Overall it was competently done for the genre and material.
Do I even have to say anything? Konomi Kohara (Chika from Kaguya-sama Love is War), Akari Kito (Nezuko from the recent Kimetsu no Yaiba) and Minami Takahashi (Lucoa from Miss Kobayashi's Dragon Maid) are all voice acting legends and they bring their absolute A-game to this anime. That is also absolutely necessary, as the show has a lot (and I mean A LOT!) of dialogue. The pace of conversations is nothing to sneeze at and yet they deliver it believably, concise and emotionally all at the same time. There is not a single miscast character here and while Momo may sound a bit too quiet at times, her occasional outbursts are all the more effective for it. It is hard to believe that Akari Kito also voices chipper characters like Aru Honshou from Hitoribocchi after hearing this performance. Her range is massive.
Aside from the voice acting the sound design is also nice. The sound effects play well with the comedy and the music never overpowers the dialogue. Opening & Ending are a delight to the ears and sung by the cast itself (as seems to be tradition for CGDCT anime).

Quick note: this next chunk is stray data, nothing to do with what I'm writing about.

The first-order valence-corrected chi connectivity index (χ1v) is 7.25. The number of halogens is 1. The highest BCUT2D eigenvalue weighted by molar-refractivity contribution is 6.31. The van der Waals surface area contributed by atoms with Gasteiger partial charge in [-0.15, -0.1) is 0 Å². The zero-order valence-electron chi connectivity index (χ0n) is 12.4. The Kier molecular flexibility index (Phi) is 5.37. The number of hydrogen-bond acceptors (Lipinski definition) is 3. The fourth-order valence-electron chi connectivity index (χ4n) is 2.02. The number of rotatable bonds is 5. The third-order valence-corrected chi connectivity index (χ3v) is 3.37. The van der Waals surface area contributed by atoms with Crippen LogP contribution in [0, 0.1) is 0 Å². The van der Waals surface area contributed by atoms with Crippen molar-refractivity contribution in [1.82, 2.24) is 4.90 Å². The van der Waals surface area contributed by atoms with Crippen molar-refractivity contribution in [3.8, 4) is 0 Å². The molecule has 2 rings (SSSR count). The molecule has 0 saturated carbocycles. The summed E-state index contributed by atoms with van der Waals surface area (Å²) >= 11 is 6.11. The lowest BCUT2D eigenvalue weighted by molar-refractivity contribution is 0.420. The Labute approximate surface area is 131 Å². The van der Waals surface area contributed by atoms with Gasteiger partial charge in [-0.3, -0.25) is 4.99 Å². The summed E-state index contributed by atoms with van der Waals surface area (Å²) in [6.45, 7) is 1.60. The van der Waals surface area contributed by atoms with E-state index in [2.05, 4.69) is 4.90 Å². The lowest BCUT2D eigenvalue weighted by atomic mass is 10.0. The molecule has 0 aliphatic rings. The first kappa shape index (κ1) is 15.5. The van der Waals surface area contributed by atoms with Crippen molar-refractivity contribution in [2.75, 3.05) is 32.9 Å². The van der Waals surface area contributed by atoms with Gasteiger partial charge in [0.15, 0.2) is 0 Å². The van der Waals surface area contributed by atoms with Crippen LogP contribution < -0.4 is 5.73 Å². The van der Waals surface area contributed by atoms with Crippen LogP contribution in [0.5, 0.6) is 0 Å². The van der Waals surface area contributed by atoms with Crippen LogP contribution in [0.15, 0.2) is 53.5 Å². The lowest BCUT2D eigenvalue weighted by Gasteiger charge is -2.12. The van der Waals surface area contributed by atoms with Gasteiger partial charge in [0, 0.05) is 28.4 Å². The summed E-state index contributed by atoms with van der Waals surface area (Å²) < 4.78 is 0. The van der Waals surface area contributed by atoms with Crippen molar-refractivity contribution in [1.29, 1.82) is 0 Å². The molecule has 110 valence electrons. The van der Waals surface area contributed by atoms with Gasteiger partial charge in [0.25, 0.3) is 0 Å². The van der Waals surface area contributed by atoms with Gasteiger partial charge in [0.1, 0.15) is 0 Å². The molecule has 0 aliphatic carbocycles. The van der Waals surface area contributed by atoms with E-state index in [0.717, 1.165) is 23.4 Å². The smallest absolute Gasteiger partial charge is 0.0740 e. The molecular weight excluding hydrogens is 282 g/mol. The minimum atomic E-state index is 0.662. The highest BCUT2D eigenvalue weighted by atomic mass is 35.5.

Listen for yourself (no spoilers):
When talking about the incredibly fast dialogue, pace is unavoidable. The anime boasts sadly only 12 episodes, but do they ever make the best of that alotted time! Even veteran sub readers will perhaps be forced to pause sometimes to read a quickfire sentence or the background expression and noises. The plot does never stagnate or stay still, it is a story that will always develop and keep the characters evolving. This anime does not fall in the usual trap of CGDCT shows where the setting and events only exist to facilitate the comedy. Instead the plot is very much there and the driving force behind the characters actions, while the comedy is mostly reactionary to these events that would even be entertaining on their own.
There are emotional moments and even sometimes allusions ot darker things in the background (as the setting outside of a comedy would certainly be rather bleak), but they never linger too much or leave a bad aftertaste. The fast pace allows both for a fluid plot as well as a density that would put most drama shows to shame. One episode could be said to be worth two sometimes and that may even feel daunting for some viewers. I personally believe that this is a great way to have more content, but your milage may vary.
Without a doubt in my mind Machikado Mazoku is one of the best recent anime in the genre, for its colorful and easily likeable characters, actually relevant plot and overall ever entertaining interactions. The anime naturally ends mid-story, so do not expect a real conclusion, but there is always hope for a season 2 (and the manga is being translated rather quickly). What is here however is faithful to the manga and endlessly entertaining. It is one of those rare Kirara stories that is just good in all aspects and cannot be overlooked.
And if I haven't already implied it enough, there is plenty of Yuri subtext between the main pair, so for whoever is into that, this series is basically a must. They will only grow closer after all~